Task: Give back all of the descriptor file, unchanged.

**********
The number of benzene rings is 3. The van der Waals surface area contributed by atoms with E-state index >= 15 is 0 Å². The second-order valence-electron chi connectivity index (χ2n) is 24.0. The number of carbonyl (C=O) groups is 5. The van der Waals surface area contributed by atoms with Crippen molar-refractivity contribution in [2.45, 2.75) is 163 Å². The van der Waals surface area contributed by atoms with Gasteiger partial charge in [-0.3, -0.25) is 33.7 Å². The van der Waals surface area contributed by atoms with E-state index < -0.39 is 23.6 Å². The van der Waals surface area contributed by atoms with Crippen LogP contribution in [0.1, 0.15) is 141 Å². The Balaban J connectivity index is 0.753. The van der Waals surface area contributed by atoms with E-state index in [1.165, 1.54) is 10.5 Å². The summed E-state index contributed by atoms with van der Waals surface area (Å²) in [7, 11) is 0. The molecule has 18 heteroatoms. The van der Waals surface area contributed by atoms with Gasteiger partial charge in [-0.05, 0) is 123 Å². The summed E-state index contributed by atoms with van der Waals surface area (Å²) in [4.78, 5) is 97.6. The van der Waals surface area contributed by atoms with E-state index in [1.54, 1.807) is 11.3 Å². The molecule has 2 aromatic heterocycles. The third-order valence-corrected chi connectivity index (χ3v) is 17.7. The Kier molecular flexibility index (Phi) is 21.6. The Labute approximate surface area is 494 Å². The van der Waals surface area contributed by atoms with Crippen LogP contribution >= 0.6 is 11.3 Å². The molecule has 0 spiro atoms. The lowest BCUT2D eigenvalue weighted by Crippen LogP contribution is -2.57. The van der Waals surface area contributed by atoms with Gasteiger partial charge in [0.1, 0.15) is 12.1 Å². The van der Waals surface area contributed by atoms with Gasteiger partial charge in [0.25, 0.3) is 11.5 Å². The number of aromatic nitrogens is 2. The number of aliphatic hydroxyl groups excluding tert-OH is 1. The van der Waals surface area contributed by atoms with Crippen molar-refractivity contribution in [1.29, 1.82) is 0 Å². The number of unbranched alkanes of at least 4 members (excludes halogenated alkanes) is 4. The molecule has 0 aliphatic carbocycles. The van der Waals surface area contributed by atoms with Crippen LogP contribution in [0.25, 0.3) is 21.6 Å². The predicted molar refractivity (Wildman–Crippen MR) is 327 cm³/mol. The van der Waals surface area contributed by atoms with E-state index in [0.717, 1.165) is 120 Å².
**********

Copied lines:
The number of benzene rings is 3. The van der Waals surface area contributed by atoms with E-state index >= 15 is 0 Å². The second-order valence-electron chi connectivity index (χ2n) is 24.0. The number of carbonyl (C=O) groups is 5. The van der Waals surface area contributed by atoms with Crippen molar-refractivity contribution in [2.45, 2.75) is 163 Å². The van der Waals surface area contributed by atoms with Gasteiger partial charge in [-0.3, -0.25) is 33.7 Å². The van der Waals surface area contributed by atoms with E-state index < -0.39 is 23.6 Å². The van der Waals surface area contributed by atoms with Crippen LogP contribution in [0.1, 0.15) is 141 Å². The Balaban J connectivity index is 0.753. The van der Waals surface area contributed by atoms with E-state index in [1.165, 1.54) is 10.5 Å². The summed E-state index contributed by atoms with van der Waals surface area (Å²) in [7, 11) is 0. The molecule has 18 heteroatoms. The van der Waals surface area contributed by atoms with Gasteiger partial charge in [-0.05, 0) is 123 Å². The summed E-state index contributed by atoms with van der Waals surface area (Å²) in [4.78, 5) is 97.6. The van der Waals surface area contributed by atoms with E-state index in [1.54, 1.807) is 11.3 Å². The molecule has 2 aromatic heterocycles. The third-order valence-corrected chi connectivity index (χ3v) is 17.7. The Kier molecular flexibility index (Phi) is 21.6. The Labute approximate surface area is 494 Å². The van der Waals surface area contributed by atoms with Crippen LogP contribution >= 0.6 is 11.3 Å². The molecule has 0 spiro atoms. The lowest BCUT2D eigenvalue weighted by Crippen LogP contribution is -2.57. The van der Waals surface area contributed by atoms with Gasteiger partial charge in [0.1, 0.15) is 12.1 Å². The van der Waals surface area contributed by atoms with Gasteiger partial charge in [0.25, 0.3) is 11.5 Å². The number of aromatic nitrogens is 2. The number of aliphatic hydroxyl groups excluding tert-OH is 1. The van der Waals surface area contributed by atoms with Crippen molar-refractivity contribution in [1.29, 1.82) is 0 Å². The number of unbranched alkanes of at least 4 members (excludes halogenated alkanes) is 4. The molecule has 0 aliphatic carbocycles. The van der Waals surface area contributed by atoms with Crippen LogP contribution in [0.25, 0.3) is 21.6 Å². The predicted molar refractivity (Wildman–Crippen MR) is 327 cm³/mol. The van der Waals surface area contributed by atoms with E-state index in [0.717, 1.165) is 120 Å².